Sunday, March 25, 2007

Ryan's off to Round Island


Originally uploaded by lekowala.

A farewell dinner for Ryan Ramjan at Zam Zam followed by tea at some Turkish cafe. He's taken to drinking pondan tea (floral type without milk...unheard of!) Ah well, people mellow... ha ha

Well Ryan isn't mellow. He is fiery, all heart and passionate about snake research, loves kids and volunteers for social work. Last year he took up social work and went around HDB estates to get youth who were loitering around to engage in meaninnful activities.

He got a job as a warden at Round Island, near his home.
All the best Ryan. It was a great dinner and also most of us spoke about our time at the labs in NUS and spoke also of the future. It seemed like there was a nice closure to that period of our lives. Most of us had more or less gone on our own paths and it seemed like a good time to regroup. It was nice to share and it became apparent that in many ways, we had depended on each other for support and meaning during our research years. Its surprising the effect you have on someone else. COSY, HL and FY (former hons students) were there too cos we sort of went through that period of our lives together. HL and FY were really great students to have and when I got them as students, I thought they were special and true enuff the journey with them was probably at the most interesting/trying in my life.  They made me also realise what my real interests were.   COSY as usual was her happy self and is looking at a very interesting job that really suits her very well. I am still convinced its a camping man or some mountain climbing person you'll meet.

Its been a great blessing knowing you guys.  All the best in this next leg.

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Scented walk in the forest


Originally uploaded by lekowala.

This morning's walk with Ladybug and Otterman from Macritchie to Bukit Timah summit was really very pleasant. The air was cool from last night's rain and this flowers were in bloom and released a jasmine-like fragrance. I remarked about the nice scent permeating the forest at Sime Road but alas to the zoologist like Otterman, he commented that it was like Macaque urine. It belongs to a vine and was flowering in synchrony along the forest patches we walked through. Figs and the Bat lily seem to be flowering as well. Another masting event, albeit a low-key one?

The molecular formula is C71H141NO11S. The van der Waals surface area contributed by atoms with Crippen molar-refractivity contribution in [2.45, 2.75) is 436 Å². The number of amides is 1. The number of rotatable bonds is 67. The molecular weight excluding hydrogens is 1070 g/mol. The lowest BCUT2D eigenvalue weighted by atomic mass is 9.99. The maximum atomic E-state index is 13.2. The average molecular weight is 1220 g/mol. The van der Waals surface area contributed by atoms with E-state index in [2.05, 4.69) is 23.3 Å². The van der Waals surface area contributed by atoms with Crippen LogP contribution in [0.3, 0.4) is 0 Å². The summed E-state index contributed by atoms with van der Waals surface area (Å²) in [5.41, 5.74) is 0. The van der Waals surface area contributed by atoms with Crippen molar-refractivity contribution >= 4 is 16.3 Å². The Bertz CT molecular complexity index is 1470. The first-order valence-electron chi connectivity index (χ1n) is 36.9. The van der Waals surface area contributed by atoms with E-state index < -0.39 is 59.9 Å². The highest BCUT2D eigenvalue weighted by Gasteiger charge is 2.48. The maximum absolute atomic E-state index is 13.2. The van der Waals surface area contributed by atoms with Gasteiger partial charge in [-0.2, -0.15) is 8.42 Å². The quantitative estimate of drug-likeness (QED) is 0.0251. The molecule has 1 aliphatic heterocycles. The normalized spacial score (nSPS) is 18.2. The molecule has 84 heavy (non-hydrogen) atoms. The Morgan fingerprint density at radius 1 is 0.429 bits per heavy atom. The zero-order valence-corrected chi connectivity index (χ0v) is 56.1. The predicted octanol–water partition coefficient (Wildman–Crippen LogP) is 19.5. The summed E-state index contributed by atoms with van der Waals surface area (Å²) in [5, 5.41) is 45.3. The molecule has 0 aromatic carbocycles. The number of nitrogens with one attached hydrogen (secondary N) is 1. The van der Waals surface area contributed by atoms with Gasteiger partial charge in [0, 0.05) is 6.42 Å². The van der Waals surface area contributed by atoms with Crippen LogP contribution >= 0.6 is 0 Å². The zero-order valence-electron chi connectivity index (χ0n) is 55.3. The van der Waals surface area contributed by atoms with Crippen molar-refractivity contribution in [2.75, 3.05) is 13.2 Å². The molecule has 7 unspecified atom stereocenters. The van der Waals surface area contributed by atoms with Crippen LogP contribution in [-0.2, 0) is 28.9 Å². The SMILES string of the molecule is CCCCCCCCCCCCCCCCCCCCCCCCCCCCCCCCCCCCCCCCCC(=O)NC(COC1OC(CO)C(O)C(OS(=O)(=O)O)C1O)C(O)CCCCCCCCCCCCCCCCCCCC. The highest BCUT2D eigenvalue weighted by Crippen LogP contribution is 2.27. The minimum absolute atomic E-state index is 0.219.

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matt's stuck

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Saturday, March 17, 2007

Bat lily in flower

Quite a few of these individuals (Tacca integrifolia) were in in flower a couple of days ago at BTNR.


Barbecued Brinjal


A camp out just by the sea at East Coast. A barbecue is one of the most fun things to do. You are just in the flow and turning the food over and over, placing it on the plate and then eating it. A must have on the grill is of course a large eggplant/ aubergine/ brinjal (Solanum melongena)After it is nicely cooked over the charcoal, the tasty berry takes on the smoke of the charcoal and really is in a class of its own in terms of taste. Number 2 on the list would be sotong (can wikipedia "sotong"),   seasoned with just about any spice you can find and wrapped in tinfoil with a bunch of herbs... yummilicious.

This is then followed by setting up the tent, mats and a few candles lit on the sand and a kooning session under a Rhu tree, Casuarina equisetifolia, and the gentle sounds of the waves crashing nearby, staring into space, counting the stars, recounting them just to make sure the numbers are correct.

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Thursday, March 15, 2007

Beautiful Music

Wednesday, March 14, 2007

Whilst we worry about mundane things...